There were discussions, in 2016, between BPOPF and CMB about BPOPF potentially increasing its capital commitment. BPOPF advised CMB, in a letter dated 22 November 2016, that BPOPF had allocated P380,000,000 to BOP but the allocation was expressly conditional upon receipt by BPOPF of a reconciliation of the funds drawn so far, proof of payment of 1% contribution by CMB and a full accounting for BPOPF's capital invested in the BOP Fund.

CMB never contributed the Limited Partner's 1% capital contributions that it had agreed to contribute3 nor did CMB provide the requested reconciliation and accounting. BPOPF's conditional allocation did not therefore ever become an actual commitment by virtue of failure of the suspensive conditions aforesaid. The Disputed Notice did not meet the definition of a Drawdown Notice contained in the BOP Agreement.4 As noted above, "Drawdown Notice" is defined as a notice in substantially the form of Schedule 5 to the BOP Agreement (the "Prescribed Form").

I have also reviewed the documentation relating to the purported removal of BPOPF by CMB as Limited Partner. The documentation reveals that on the 19 October 2017, CMB sent a letter to BPOPF, which purported to be a notice of default. CMB advised that it would proceed to declare BPOPF to be a Defaulting Limited Partner if BPOPF did not pay the Drawndown Amount set out in the Disputed Notice.

On 30 October 2017, BPOPF responded noting that the Disputed Notice was invalid and that BPOPF was therefore not in breach of its obligations under the BOP Agreement. On 28 November 2017, the Advisory Board of BOP exercised its powers under the BOP Agreement5 to remove CMB as the General Partner. Notice was given by BPOPF to CMB of said removal on 1 December 2017.

On 11 December 2017, CMB responded to BPOPF advising that BPOPF's interests in BOP had been sold on for BWP50,000,000.00. CMB did not name the party which had purchased that interest. I have since established that that the payment of P50,000,000 was made out of an account operated by CMB for BOP fiduciary business and not from a third party or from CMB’s own funds.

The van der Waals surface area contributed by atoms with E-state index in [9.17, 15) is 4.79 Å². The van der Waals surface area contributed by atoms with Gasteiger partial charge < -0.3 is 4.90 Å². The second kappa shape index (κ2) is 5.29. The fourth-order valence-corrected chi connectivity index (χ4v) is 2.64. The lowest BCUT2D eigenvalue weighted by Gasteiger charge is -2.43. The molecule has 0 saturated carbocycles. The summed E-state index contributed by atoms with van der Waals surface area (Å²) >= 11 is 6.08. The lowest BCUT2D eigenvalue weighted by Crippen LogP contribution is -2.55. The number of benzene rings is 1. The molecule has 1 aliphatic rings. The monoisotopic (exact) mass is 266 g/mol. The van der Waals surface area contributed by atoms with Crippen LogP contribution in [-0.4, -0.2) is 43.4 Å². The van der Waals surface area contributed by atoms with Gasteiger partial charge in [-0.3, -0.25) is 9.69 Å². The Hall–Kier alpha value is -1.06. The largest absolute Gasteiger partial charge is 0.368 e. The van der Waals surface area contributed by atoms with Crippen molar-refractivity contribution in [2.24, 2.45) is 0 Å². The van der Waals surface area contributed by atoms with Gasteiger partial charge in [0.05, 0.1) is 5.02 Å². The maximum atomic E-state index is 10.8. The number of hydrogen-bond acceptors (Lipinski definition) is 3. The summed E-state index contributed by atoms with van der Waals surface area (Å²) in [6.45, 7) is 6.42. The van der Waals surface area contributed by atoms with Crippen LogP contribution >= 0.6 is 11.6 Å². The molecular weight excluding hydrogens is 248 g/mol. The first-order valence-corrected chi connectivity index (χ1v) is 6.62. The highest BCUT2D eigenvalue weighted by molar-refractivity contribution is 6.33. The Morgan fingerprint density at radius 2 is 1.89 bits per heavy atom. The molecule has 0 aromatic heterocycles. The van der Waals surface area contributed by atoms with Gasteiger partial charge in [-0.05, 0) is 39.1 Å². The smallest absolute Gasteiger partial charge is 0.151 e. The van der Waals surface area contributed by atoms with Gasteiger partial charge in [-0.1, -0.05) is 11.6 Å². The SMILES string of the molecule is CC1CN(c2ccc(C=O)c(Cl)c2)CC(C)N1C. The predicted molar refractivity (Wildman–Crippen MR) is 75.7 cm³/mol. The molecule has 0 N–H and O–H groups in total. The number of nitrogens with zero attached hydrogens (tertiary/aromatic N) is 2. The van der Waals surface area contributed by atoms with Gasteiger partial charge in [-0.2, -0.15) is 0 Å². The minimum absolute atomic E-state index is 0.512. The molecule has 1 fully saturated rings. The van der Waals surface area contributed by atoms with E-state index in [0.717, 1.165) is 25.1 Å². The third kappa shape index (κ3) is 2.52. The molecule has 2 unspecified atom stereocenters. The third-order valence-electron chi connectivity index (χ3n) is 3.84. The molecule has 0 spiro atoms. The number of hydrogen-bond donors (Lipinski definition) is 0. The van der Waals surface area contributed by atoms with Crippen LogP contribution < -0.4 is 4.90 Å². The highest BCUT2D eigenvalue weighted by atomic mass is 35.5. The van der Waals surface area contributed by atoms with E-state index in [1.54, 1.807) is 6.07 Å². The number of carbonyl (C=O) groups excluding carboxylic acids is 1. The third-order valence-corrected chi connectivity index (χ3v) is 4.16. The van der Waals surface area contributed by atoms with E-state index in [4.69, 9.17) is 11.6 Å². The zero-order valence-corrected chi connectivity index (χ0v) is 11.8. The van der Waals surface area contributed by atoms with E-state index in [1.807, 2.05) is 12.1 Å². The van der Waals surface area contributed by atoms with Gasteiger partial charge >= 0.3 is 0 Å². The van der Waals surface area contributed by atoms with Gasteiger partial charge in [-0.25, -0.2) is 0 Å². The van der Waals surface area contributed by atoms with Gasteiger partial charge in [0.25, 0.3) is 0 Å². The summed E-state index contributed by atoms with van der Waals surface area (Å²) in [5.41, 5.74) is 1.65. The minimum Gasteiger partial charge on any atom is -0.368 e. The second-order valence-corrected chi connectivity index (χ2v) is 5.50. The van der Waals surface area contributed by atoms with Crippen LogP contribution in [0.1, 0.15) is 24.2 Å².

Peter Collins is of the view that the disposal was accordingly a sham and unlawful for these reasons and for the reasons stated in the agreement I entered into with BPOPF dated 8th August 2018. “You have seen this agreement and you will therefore have read the My decision to enter into the settlement agreement was taken after due deliberation over an extended period while the litigation in both the High Court and Court of Appeal was pending.

I had more than sufficient, objective, uncontradictable evidence at my disposal to come to the conclusion which I did. CMB’s prospects in the arbitration proceedings were not simply dismal, there were no prospects at all on the written demonstrable facts. Lastly, as you are aware, CMB has been now placed under provisional liquidation and the management and control of the affairs of CMB currently vests solely with the provisional liquidator. I suggest that any future enquiries relating to matters of CMB which you may have, be directed to the provisional liquidator,” reads an extended letter from Peter Collins.

BACKGROUND TO THE DISPUTE – ACCORDING TO CMB

“By way of background, BOP’s relationship with the BPOPF was terminated almost a year ago when it proved to be an unreliable partner, it having defaulted on its financial obligations to BOP and the companies that it invested in. The BPOPF’s default had major consequences for a company which BOP intended to invest in, resulting in a loss of some 2000 jobs.